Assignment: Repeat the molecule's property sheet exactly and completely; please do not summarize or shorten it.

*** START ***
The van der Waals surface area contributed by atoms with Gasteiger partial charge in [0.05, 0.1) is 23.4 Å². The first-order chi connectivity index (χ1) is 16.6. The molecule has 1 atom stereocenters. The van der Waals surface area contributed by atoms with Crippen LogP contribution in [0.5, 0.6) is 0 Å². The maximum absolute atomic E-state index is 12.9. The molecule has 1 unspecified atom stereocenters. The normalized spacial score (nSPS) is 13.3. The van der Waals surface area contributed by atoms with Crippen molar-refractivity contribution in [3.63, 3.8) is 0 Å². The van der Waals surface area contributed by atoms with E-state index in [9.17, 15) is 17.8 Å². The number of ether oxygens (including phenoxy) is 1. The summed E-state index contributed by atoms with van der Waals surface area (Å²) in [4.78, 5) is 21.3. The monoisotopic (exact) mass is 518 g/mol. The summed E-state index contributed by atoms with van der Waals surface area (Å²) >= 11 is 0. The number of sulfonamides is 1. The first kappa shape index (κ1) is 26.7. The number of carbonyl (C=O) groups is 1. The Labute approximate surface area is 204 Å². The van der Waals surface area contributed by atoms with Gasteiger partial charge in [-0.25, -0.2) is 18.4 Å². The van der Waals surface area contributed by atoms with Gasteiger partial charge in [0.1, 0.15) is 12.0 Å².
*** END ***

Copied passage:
The van der Waals surface area contributed by atoms with Gasteiger partial charge in [0.05, 0.1) is 23.4 Å². The first-order chi connectivity index (χ1) is 16.6. The molecule has 1 atom stereocenters. The van der Waals surface area contributed by atoms with Crippen LogP contribution in [0.5, 0.6) is 0 Å². The maximum absolute atomic E-state index is 12.9. The molecule has 1 unspecified atom stereocenters. The normalized spacial score (nSPS) is 13.3. The van der Waals surface area contributed by atoms with Crippen molar-refractivity contribution in [3.63, 3.8) is 0 Å². The van der Waals surface area contributed by atoms with E-state index in [9.17, 15) is 17.8 Å². The number of ether oxygens (including phenoxy) is 1. The summed E-state index contributed by atoms with van der Waals surface area (Å²) in [4.78, 5) is 21.3. The monoisotopic (exact) mass is 518 g/mol. The summed E-state index contributed by atoms with van der Waals surface area (Å²) >= 11 is 0. The number of sulfonamides is 1. The first kappa shape index (κ1) is 26.7. The number of carbonyl (C=O) groups is 1. The Labute approximate surface area is 204 Å². The van der Waals surface area contributed by atoms with Gasteiger partial charge in [-0.25, -0.2) is 18.4 Å². The van der Waals surface area contributed by atoms with Gasteiger partial charge in [0.1, 0.15) is 12.0 Å².